I was considering titling this "The Desolation of Smug", or "Jackson-itis" (the disease where you get infected with so much hubris, that you band together with other writer-directors [like del toro] who also show the same symptoms, and then you create an abomination, a bastardization, a remarkably ugly and painful vehicle that movie-goers have to endure while they were expecting 'this won't be so bad…  will it?'), but when I saw Jackson had teamed up with 3 other writers, the Battle of Five Writers sounded much better.

Sunday, December 14, 2014

Stellar Interstellar

Dr Desert Flower and I went to go see Interstellar last night at a local movie theater - us, and 7 or 8 other people scattered throughout had the entire theater of 300 or so seats to ourselves.  I'd intentionally not read up on the movie as I wanted to be surprised and enjoy the story telling.  Wow.  It was really a riveting tale, that Christopher Nolan told quite well.

If you've not seen Interstellar, stop reading now, and go see it soon, or just skip this posting.  If you have seen it, please help me to understand:

1) why did the worm hole appear near Saturn 43 years before Dr Brand mentioned it to Cooper?  What caused it to "spontaneously form"?  And why near Saturn?

2) if the Ranger ship that Cooper was piloting was getting torn apart after it was sucked into the black hole, and he ejected, why didn't he get torn apart also?  Space suits and human skin are not as resilient as aluminum and titanium, when being pelted with things that can tear holes in space craft skin.  Cooper would have been shredded.

3) who was sitting behind Cooper in the disintegrating Ranger saying "Eject" to him, 3 times, before he ejected?  His elementary school aged daughter?  Or was it his subconscious talking to him? (or was it "love" …  ugh)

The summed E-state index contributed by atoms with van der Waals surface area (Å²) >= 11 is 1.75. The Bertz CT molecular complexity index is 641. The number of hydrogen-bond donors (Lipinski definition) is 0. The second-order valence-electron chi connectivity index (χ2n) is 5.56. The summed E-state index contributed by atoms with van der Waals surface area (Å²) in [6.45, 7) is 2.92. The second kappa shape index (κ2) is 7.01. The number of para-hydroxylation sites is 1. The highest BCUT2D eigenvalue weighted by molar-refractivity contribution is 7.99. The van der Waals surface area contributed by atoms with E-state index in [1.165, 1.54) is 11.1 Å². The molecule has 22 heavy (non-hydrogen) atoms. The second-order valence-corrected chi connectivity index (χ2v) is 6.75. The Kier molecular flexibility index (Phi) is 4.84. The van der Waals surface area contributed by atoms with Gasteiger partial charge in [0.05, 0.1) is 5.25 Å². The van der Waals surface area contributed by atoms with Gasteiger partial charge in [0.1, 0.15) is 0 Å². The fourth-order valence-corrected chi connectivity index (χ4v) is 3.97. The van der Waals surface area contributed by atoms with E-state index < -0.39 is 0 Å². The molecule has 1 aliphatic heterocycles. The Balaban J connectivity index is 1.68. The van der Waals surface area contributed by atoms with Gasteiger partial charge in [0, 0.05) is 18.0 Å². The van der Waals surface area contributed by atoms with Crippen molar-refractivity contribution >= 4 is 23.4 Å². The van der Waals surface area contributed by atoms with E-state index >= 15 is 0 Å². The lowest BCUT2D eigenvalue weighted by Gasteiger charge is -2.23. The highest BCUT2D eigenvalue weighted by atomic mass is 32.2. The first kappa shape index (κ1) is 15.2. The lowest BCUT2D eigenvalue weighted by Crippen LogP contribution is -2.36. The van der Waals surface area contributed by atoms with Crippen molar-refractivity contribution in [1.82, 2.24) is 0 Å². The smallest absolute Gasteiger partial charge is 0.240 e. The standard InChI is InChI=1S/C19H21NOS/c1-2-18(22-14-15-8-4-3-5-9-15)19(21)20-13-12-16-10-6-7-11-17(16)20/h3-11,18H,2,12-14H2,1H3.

4) why didn't anyone try to get oxygen (and nutrients) from algae?  Wheat, gone - ok, believable since a global wheat blight is not that far away with various rusts and fungi that are currently attacking homogenized corporate wheat (yea!!!  less gluten!!!).  Okra, gone, who cares?  Those in the Southeast US, ok…   Corn, going..  well..  maybe, but DDF says that would take much longer, genetically, since humans have spliced so many genes into corn over the last century that it is rather hardy today.  How about Sorghum (grown all around Phoenix)?  Soybeans (grown ubiquitously in the Midwest) that are used in everything?  Rice (grown throughout Asia, and in water, not in the dust)?

5) who would have ever designed Any ventilation route from the cabin air to Ranger's engines, to would have enabled Cooper to "spark" the Ranger's flooded engines using cabin air and cabin oxygen?  It sounds great to tell T.A.R.S. to reroute the air to do that…  but..  no one would have ever designed in a 3 way vale that could have channeled cabin oxygen into the propulsion circuit, since the possibilities of back pressure causing the propulsion system to back feed into the cabin and incinerate the crew would dictate (safety first) that these two systems remain separate.

But these 5 plot holes aside…  the physics, and theory behind Interstellar was quite sound, and DDF and I thoroughly enjoyed the movie.  Nolan takes the audience for an exciting 3 hour ride.  Warning: go in with an empty bladder; you're going to be sitting still for 3 hours.

Apparently, if Matt Damon is not a main character (Interstellar, The Departed) he's often a royal asshole (DDF would say "seriously flawed character", but I would rather not dress it up in flowery language) whose despicable acts have audience members cheering when he finally meets his demise.  I know I cheered when Damon's character tried to manually over-ride the airlock safeties that T.A.R.S. had locked.

I almost named this posting "T.A.R.S. Best Supporting Actor" as the T.A.R.S ex-military robot in Interstellar was hilarious, exceptionally well written, and intrinsically useful.  By far, the best "robot buddy" to have, and this is in spite of his "twix candy" appearance near the beginning of the 3 hour movie.

Sunday, December 7, 2014

Something About Peter